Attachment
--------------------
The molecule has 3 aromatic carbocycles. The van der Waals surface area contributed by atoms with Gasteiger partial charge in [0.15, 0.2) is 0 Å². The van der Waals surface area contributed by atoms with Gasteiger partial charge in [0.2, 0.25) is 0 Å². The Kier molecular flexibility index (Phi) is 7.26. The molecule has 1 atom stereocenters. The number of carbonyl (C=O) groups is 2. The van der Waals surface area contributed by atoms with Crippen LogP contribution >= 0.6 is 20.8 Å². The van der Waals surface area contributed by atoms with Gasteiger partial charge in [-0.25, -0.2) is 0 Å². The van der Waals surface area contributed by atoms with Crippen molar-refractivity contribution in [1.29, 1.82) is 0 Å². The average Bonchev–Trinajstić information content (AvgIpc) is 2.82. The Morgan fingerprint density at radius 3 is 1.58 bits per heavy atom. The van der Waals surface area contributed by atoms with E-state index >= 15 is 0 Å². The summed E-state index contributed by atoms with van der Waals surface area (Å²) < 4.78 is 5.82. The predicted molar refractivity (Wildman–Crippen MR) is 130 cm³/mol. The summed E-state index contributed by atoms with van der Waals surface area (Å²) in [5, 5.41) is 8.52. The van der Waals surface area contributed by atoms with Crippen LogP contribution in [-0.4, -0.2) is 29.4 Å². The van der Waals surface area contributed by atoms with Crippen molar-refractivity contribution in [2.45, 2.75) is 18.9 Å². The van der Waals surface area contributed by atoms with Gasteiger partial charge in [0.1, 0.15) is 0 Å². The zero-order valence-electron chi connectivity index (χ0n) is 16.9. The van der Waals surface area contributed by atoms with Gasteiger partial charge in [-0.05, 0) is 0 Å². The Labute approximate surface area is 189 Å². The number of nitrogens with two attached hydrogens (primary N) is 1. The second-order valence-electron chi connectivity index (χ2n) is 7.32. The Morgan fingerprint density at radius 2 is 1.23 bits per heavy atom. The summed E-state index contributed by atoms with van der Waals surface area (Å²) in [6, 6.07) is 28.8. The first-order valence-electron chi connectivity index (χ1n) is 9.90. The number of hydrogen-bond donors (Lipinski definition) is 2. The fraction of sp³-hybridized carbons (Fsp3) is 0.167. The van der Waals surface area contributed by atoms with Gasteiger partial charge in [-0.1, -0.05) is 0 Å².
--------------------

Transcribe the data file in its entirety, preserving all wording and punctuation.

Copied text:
The molecule has 3 aromatic carbocycles. The van der Waals surface area contributed by atoms with Gasteiger partial charge in [0.15, 0.2) is 0 Å². The van der Waals surface area contributed by atoms with Gasteiger partial charge in [0.2, 0.25) is 0 Å². The Kier molecular flexibility index (Phi) is 7.26. The molecule has 1 atom stereocenters. The number of carbonyl (C=O) groups is 2. The van der Waals surface area contributed by atoms with Crippen LogP contribution >= 0.6 is 20.8 Å². The van der Waals surface area contributed by atoms with Gasteiger partial charge in [-0.25, -0.2) is 0 Å². The van der Waals surface area contributed by atoms with Crippen molar-refractivity contribution in [1.29, 1.82) is 0 Å². The average Bonchev–Trinajstić information content (AvgIpc) is 2.82. The Morgan fingerprint density at radius 3 is 1.58 bits per heavy atom. The van der Waals surface area contributed by atoms with E-state index >= 15 is 0 Å². The summed E-state index contributed by atoms with van der Waals surface area (Å²) < 4.78 is 5.82. The predicted molar refractivity (Wildman–Crippen MR) is 130 cm³/mol. The summed E-state index contributed by atoms with van der Waals surface area (Å²) in [5, 5.41) is 8.52. The van der Waals surface area contributed by atoms with Crippen LogP contribution in [-0.4, -0.2) is 29.4 Å². The van der Waals surface area contributed by atoms with Crippen molar-refractivity contribution in [2.45, 2.75) is 18.9 Å². The van der Waals surface area contributed by atoms with Gasteiger partial charge in [0.1, 0.15) is 0 Å². The zero-order valence-electron chi connectivity index (χ0n) is 16.9. The van der Waals surface area contributed by atoms with Gasteiger partial charge in [-0.05, 0) is 0 Å². The Labute approximate surface area is 189 Å². The number of nitrogens with two attached hydrogens (primary N) is 1. The second-order valence-electron chi connectivity index (χ2n) is 7.32. The Morgan fingerprint density at radius 2 is 1.23 bits per heavy atom. The summed E-state index contributed by atoms with van der Waals surface area (Å²) in [6, 6.07) is 28.8. The first-order valence-electron chi connectivity index (χ1n) is 9.90. The number of hydrogen-bond donors (Lipinski definition) is 2. The fraction of sp³-hybridized carbons (Fsp3) is 0.167. The van der Waals surface area contributed by atoms with Gasteiger partial charge in [-0.1, -0.05) is 0 Å².